Performance depends on access path and may be severely affected if the need for REORG is ignored. However, in some cases, REORG does not improve the access performance and there is no point in REORG unless there is a space issue. To avoid unnecessary REORG, it is important to monitor the access performance and identify if there is any increase in the number of synchronous IO requests that is usually associated with performance degradation. The idea is to REORG objects only when there is an impact on performance. TUC allows you to trigger REORG when there is a performance decrease and save the resources used by useless REORGs. TUC collects statistics trace records and is analyzing the access performance to justify REORG. An object is automatically excluded from REORG if it was identified as a candidate for REORG but does not suffer from increased IO.
You might not be able to afford to reorg all the objects that require REORG and prefer to REORG only some of the objects within the limits of your batch window and available resources. It is a good idea to limit the processed objects and process only a quota based on the number or size of the objects. The objects must be first sorted by priority and only the top priority objects that fit into the defined quota should be processed. Quota based on the size of the objects is easier to adjust into a predefined batch window. However, in some cases, a deadline must be defined to force normal termination of reorg jobs that run beyond the specified batch window. TUC allows you to define a quota of objects or total size to process only a limited number of objects.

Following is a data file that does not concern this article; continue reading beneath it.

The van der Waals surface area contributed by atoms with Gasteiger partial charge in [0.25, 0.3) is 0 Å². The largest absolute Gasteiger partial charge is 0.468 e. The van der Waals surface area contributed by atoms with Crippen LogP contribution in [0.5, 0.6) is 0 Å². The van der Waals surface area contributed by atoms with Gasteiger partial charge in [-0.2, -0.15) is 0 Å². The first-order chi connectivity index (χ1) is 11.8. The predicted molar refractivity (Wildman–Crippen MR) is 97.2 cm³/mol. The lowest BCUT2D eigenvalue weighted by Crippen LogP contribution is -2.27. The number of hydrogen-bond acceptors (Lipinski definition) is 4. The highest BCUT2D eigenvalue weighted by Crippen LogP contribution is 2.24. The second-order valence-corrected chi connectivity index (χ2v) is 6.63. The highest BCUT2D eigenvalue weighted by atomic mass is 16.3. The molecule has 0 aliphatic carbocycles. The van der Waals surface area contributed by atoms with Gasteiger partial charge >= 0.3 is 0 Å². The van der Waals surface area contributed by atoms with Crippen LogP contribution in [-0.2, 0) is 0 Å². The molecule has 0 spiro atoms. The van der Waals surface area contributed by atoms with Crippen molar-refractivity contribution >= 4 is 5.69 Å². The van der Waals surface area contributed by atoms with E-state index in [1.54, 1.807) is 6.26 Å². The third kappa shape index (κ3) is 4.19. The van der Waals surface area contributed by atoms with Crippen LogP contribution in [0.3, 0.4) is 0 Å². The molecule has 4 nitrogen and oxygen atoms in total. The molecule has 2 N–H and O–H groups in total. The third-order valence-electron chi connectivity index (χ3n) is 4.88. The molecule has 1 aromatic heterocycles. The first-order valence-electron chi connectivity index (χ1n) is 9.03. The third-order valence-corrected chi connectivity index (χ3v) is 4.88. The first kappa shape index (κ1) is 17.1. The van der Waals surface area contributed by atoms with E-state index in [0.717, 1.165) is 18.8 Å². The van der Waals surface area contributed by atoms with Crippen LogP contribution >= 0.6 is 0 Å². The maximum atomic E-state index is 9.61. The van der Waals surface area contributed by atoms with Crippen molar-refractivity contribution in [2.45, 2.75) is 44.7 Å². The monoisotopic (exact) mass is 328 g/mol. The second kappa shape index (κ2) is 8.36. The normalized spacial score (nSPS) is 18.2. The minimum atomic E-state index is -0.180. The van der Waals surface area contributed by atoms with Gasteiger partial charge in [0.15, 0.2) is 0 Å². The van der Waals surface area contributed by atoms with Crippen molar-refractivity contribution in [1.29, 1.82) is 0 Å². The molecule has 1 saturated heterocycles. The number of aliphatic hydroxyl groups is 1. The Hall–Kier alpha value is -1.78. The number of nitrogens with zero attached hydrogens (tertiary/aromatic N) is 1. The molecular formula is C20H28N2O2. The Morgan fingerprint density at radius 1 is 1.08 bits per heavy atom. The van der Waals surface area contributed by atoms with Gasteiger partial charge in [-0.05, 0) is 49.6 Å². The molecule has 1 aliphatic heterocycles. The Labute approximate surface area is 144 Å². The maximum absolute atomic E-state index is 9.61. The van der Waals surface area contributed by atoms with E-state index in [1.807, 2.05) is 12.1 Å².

Indexes are rebuilt when the tablespace is reorged. However, in many cases, when there is no need to reorg the tablespace, the indexes may still require reorg. In fact, indexes tend to require reorg more often than the associated tablespaces. It should be possible to identify if the associated tablespace was selected for reorg, and generate REOGR INDEX statements accordingly.
REORG deletes and redefines the VSAM clusters using the primary and secondary allocation quantities defined in the DB2 catalog. Objects space can be altered prior to reorg. Space should be calculated considering the expected number of rows in each tables or at least the current number of rows to avoid failures on going out of space. You can use Real Time Statistics to get the current number of rows in each tablespace. The calculated space must also take into consideration free space and compression. Statistics history can provide indication on the growth rate of the table and you can allocate more space to accommodate the expected future growth.
TUC allows you to estimate the maximum number of expected rows for each table. TUC automatically corrects the estimated number of rows when it is exceeded by the actual number of rows in the table. TUC calculates the required space using the provided estimates and alters space allocation and compression prior to REORG.
Inline Backup and Statistics
REORG can also backup the table and collect statistics so there is no point in running COPY and RUNSTATS separately. Overall lookup at the execution of utilities allows you to avoid backups for tables that were already covered by inline backups and avoid collecting statistics for tables that were already covered by inline statistics.